Job vacancy rates in most sectors of the economy have surged on the back of a rapid rebound in activity, according to recruitment site IrishJobs.ie.
The company’s latest quarterly bulletin on the labour market suggested listings rose in 24 of the 30 sectors of the economy in the third quarter of this year.
In 19 of the sectors, the level of vacancies surpassed pre-pandemic levels.
In tourism, travel and airlines, a sector severely affected by the pandemic and lockdown, vacancies rose 80 per cent quarter on quarter, while postings in construction, architecture and property rose 25 per cent.
Sales vacancies also increased by 25 per cent, suggesting the lockdown had done little to dampen business and consumer demand for products and services.
“These figures are strong and ultimately good news for Irish employees and the economy,” said Orla Moran, general manager of IrishJobs.ie. “Far from experiencing a long-term deficit of jobs because of the pandemic, as many predicted, we actually have a huge number of vacancies nationwide.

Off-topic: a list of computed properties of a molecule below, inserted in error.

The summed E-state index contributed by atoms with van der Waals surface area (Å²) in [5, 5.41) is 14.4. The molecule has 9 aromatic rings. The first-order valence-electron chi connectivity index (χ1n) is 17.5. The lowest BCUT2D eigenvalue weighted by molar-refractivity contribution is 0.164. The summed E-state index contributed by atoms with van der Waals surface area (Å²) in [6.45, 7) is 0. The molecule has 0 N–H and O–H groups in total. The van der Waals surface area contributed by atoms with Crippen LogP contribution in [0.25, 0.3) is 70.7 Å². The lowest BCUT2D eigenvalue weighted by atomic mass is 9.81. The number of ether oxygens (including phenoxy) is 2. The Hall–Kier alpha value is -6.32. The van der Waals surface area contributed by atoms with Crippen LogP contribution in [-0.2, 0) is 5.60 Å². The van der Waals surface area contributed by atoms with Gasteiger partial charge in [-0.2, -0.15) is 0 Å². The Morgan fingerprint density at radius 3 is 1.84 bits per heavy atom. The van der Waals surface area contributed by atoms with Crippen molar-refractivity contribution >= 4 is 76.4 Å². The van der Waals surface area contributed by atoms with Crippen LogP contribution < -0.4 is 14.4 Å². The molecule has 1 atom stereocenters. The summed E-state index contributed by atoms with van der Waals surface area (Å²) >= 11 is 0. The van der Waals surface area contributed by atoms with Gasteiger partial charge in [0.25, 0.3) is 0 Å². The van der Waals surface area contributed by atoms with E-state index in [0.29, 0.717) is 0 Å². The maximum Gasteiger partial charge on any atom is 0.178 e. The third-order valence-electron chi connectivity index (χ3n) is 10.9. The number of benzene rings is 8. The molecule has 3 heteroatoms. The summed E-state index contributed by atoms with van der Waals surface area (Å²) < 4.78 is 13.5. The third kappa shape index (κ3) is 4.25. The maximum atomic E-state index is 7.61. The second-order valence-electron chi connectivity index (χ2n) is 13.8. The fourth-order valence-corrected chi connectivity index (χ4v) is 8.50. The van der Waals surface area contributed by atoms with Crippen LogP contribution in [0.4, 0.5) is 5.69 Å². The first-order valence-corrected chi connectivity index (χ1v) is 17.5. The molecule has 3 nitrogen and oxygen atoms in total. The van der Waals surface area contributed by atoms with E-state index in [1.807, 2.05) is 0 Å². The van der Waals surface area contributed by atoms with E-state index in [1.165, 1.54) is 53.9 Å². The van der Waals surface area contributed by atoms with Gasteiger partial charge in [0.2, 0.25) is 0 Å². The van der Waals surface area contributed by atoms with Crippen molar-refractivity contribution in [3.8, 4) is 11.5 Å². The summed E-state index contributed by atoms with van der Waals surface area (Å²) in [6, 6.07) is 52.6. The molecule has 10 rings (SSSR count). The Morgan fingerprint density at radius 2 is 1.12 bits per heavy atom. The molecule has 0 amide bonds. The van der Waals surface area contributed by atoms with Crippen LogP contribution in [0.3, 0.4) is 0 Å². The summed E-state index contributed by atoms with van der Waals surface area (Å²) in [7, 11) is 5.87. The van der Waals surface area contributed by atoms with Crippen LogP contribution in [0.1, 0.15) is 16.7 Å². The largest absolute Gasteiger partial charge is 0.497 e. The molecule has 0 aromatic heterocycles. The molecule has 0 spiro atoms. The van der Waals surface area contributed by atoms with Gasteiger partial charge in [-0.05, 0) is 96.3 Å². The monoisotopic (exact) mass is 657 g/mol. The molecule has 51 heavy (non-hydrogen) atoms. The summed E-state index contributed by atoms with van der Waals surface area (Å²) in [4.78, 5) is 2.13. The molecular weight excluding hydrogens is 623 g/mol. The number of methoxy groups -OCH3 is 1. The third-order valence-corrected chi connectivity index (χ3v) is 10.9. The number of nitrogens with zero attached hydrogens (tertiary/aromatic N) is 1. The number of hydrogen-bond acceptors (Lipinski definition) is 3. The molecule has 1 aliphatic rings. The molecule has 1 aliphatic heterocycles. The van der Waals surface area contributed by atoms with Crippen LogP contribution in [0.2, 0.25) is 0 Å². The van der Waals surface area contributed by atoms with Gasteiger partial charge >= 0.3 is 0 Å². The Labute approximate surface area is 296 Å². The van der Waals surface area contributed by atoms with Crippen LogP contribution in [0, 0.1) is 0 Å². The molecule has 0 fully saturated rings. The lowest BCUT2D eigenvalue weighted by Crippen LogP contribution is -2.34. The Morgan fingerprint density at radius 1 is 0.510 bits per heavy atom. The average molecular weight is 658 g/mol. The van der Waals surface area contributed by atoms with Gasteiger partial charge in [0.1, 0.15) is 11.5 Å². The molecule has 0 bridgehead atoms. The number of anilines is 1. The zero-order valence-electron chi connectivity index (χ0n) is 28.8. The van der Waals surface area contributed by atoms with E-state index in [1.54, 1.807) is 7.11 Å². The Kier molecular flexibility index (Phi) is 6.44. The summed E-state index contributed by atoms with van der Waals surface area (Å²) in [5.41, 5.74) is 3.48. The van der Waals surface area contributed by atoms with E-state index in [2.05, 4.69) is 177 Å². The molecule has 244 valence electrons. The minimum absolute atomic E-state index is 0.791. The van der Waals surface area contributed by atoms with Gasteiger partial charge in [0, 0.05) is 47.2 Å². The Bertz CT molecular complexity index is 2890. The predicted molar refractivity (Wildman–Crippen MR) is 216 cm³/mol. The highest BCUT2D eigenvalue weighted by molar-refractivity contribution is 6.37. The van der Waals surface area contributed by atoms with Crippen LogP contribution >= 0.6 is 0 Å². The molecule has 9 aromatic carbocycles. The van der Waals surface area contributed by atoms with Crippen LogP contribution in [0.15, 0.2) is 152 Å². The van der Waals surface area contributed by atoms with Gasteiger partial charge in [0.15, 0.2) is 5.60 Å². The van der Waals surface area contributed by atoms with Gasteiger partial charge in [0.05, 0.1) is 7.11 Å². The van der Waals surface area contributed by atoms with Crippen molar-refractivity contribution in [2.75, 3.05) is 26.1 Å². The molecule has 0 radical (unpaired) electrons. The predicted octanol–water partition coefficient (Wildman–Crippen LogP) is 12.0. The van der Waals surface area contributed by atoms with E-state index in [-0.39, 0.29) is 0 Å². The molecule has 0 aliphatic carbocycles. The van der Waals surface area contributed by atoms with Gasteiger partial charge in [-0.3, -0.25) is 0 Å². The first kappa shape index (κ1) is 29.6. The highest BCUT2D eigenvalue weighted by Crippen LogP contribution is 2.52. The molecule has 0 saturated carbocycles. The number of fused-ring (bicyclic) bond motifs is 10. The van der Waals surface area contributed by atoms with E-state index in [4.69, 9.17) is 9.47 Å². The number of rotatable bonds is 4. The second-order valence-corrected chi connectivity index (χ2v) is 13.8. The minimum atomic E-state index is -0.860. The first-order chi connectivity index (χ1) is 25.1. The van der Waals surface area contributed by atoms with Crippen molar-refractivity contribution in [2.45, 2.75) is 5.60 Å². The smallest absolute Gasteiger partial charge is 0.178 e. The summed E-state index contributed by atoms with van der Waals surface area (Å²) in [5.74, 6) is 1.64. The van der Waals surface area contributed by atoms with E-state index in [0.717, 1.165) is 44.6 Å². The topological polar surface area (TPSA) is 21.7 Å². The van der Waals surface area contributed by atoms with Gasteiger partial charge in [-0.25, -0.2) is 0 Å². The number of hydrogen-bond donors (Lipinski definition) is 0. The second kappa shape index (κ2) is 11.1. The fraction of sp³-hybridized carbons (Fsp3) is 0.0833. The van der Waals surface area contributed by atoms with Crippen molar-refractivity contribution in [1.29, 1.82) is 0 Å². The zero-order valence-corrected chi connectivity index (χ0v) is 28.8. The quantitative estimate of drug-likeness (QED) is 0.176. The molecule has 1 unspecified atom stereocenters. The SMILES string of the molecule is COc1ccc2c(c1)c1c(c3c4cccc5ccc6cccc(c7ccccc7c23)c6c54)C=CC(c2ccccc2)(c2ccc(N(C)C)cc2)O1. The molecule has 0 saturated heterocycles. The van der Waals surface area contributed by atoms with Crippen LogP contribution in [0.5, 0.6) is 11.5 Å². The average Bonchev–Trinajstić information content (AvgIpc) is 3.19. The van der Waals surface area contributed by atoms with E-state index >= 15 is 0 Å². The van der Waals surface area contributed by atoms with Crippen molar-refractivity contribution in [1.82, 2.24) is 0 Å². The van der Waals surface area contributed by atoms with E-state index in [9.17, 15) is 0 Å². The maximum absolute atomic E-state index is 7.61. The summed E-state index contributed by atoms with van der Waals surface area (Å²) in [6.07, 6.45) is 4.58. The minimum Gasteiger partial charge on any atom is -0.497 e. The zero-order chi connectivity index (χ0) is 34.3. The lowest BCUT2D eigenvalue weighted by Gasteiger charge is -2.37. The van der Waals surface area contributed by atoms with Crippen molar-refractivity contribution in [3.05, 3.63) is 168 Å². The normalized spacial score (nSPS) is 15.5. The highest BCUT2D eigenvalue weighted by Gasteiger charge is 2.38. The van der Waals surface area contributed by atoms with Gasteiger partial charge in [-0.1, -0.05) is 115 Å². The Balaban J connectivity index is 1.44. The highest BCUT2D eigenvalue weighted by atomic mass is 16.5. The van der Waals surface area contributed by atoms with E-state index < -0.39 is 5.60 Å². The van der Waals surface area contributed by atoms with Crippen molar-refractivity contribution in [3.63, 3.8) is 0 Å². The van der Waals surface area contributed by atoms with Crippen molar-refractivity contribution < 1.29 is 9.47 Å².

“For employers, these trends are also mostly very positive, but finding staff to fill the sheer number of vacancies in a competitive talent market, where strong candidates can easily pick and choose roles and employers, will be a challenge,” she said.
The company’s quarterly figures show job vacancies overall were 42 per cent higher in the third quarter compared with the same period in pre-pandemic 2019.
Some 19 of 30 sectors surpassed their pre-Covid rate of vacancy generation, according to the latest index
The report noted remote-working jobs continued to increase, up by 8 per cent compared to the previous quarter.
In terms of the regional spread, all counties recorded a yearly rise in vacancies. Only two – Laois and Limerick – failed to register a quarterly rise in vacancies.
The five counties with major cities – Dublin, Cork, Limerick, Galway and Waterford – accounted for 73 per cent of all vacancies, it said.
“It’s encouraging to see vacancy rises across Ireland, particularly in rural counties, but in some respects the rise of remote work renders the geographical origins of a role less important,” Ms Moran said.